Archangel

Andrea Barrett has established her own little demesne in the world of fiction, one pervaded by science and metaphors drawn from its concepts. Here, she has cultivated a multigenerational, intertwined strain of characters, shoots of which have popped up from story to story since The Voyage of the Narwhal. Evolutionary biology has been an informing presence behind these narratives, and it is again in Archangel, Barrett's new collection of stories, all five of which concern the tribulations of toilers and aspirants in the field of science.

In the first, "The Investigators," we find a twelve-year-old Constantine Boyd in 1908, sent from Detroit to work for the summer on an uncle's farm in western New York State, where he develops a lasting interest in doctoring animals. Here he meets Henrietta Atkins, a high school teacher in her mid-fifties who, with his uncle, is conducting experiments with cave fish, the object of which is to determine how they lost their eyes in the course of their evolution. Excited by this research and the enthusiasm for scientific and technological investigation he finds in the community, Constantine would like to stay on, but that course is blocked. Indeed, stymied ambition and confounded development play a large part in these tales, reflecting (perhaps) the waste that is nature's own way of going about its business. We encounter Constantine again, eleven years later, in the last story, "Archangel" -- where we also discover Eudora MacEachern from Barrett's last novel, The Air We Breathe -- and find that his intention to become a vet has been thwarted by the Great War and the subsequent military campaign in Russia. We leave him up in the air -- literally -- but the student of Andrea Barrett's work will not be surprised to find him at large again.

Taken in order as they come to us in the book, the stories touch down hither and yon chronologically. And so, a couple of stories later, we find Henrietta thirty-five years earlier, in "The Island." She is now a young woman embarked on a summer's course in marine biology under the tutelage of a pseudonymous Louis Agassiz. Failing in health, the great natural historian is in his last year of life, still insisting, though now with an old man's poignant intransigence, that species are immutable, ideal emanations from God's mind, and that nature reflects divine design and purpose. Henrietta is handed a copy of Darwin's On the Origin of Species by a fellow student; she reads it and is stunned, disenchanted, and eventually inspired. Darwin's vision of nature breaks on her as a form of epiphany as she sits in a rowboat surrounded by buckets of sea creatures, "lumps of protoplasm."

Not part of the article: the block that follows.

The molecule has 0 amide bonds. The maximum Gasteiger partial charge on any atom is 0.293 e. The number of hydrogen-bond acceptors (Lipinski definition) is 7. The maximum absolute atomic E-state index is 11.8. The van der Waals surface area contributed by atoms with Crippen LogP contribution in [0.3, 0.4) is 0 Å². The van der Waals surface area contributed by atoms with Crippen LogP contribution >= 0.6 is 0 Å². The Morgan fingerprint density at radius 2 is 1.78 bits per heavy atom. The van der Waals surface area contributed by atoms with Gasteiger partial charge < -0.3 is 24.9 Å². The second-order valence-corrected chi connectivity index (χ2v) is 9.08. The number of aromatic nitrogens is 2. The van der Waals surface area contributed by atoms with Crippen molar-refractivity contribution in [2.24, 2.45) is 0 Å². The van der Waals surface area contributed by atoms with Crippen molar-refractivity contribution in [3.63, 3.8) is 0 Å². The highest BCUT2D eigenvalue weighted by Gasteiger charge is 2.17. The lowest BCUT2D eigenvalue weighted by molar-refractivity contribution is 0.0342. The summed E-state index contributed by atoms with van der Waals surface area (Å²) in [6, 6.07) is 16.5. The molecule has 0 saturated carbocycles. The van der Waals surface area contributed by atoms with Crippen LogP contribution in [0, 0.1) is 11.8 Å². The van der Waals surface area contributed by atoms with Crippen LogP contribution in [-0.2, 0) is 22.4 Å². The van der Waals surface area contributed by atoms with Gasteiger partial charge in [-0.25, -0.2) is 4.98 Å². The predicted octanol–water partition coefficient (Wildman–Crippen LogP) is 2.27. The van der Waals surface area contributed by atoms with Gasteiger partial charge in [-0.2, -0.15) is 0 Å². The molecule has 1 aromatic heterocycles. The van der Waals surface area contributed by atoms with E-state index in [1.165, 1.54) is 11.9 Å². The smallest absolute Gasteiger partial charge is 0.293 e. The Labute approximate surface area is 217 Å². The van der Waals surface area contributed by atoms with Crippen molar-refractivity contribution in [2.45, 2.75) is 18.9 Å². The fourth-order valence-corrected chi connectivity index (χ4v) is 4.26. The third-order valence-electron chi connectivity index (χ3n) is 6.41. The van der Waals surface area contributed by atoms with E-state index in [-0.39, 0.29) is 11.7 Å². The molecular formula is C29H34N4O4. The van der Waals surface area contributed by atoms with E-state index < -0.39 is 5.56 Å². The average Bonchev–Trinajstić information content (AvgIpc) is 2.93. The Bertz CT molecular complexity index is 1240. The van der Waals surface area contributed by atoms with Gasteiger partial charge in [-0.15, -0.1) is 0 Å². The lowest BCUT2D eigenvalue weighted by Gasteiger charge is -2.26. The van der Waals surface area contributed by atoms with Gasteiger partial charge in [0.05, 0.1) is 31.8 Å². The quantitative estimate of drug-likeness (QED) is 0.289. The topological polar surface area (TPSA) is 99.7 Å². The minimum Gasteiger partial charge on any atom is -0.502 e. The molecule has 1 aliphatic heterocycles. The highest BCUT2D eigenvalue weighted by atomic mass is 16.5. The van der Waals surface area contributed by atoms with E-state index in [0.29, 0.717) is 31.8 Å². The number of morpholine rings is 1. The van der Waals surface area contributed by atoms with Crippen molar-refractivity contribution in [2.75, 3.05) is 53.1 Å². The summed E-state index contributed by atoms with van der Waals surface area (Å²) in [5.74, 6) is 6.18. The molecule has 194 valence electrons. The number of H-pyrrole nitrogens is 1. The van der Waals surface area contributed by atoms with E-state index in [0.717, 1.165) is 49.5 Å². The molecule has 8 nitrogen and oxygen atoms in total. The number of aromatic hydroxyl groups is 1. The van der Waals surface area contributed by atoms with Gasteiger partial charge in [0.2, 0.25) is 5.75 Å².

The appeal of these stories lies in their material detail, in the flicker of metaphor, and in their incidental links, the way characters, or their scions or progenitors, appear in another frame. There is in that last aspect something that is both random and orderly, just as it is in nature and, at another level, in a human life. In life, however, we look for what is necessarily absent in evolutionary biology: That is meaning, or, put another way, a reason for living. In most fiction, that comes down to love, power, freedom, or peace, but for the main characters in these stories, what gives purpose to their lives is an urgent desire to discover the workings of nature. Their characters and personal relations are subsidiary to this and as their predicaments echo scientific concepts, their lives seem, for the most part, theoretical and posited, rather than lived.

"The Particles" is the book's most fully realized story; it brings individual predicament and character together with a welter of metaphors drawn from evolutionary theory -- the problem of biological variation, adaptation, natural selection, and developmental timing. It begins in September 1939, with Sam Cornelius (son of Phoebe, the central figure in an earlier story, "The Ether of Space") adrift in a foundering lifeboat, a survivor of the British ship Athenia, the first vessel to be torpedoed by German U-boats. He is a geneticist in his mid-thirties returning to the U.S. from a conference in Edinburgh, where, for the second time in his life, he has aired a theory of genetic change obnoxious to prevailing conventions.

Years earlier, he had committed the solecism of arguing, on the basis of a series of experiments, that acquired traits can be inherited. As it happened, his findings were shown by a rival-turned-nemesis to be the result of inadequately controlled experimental conditions. Though Sam did acknowledge his error, he quickly discovered that, in practice, scientific discourse is not in fact a matter of freely exchanged views and hypotheses among disinterested people whose primary goal is unlocking nature's secrets. Instead, he finds a world as red in tooth and claw as the natural one, an arena of power relationships and ad hominem arguments in which jobs and funding take priority over free inquiry.

Sam's second foray into heterodoxy -- heresy, really -- which he has just set before his fellow geneticists at the Edinburgh conference, is far more sophisticated than the last, but it gives rise to the same scandalized opprobrium. This theory stresses timing as the key element in change, and, in fact, reflects his own life's trajectory as shown with immense subtlety by Barrett as she traces his story from boyhood to survivor. Here, at last, Barrett truly does break out of the theoretical, transforming several linked metaphors into a complex rendering of character and plot.

 

About the Columnist
Katherine A. Powers received the 2013 Nona Balakian Citation for Excellence in Reviewing from the National Book Critics Circle. She is the editor of Suitable Accommodations: An Autobiographical Story of Family Life: The Letters of J. F. Powers, 1942–1963.

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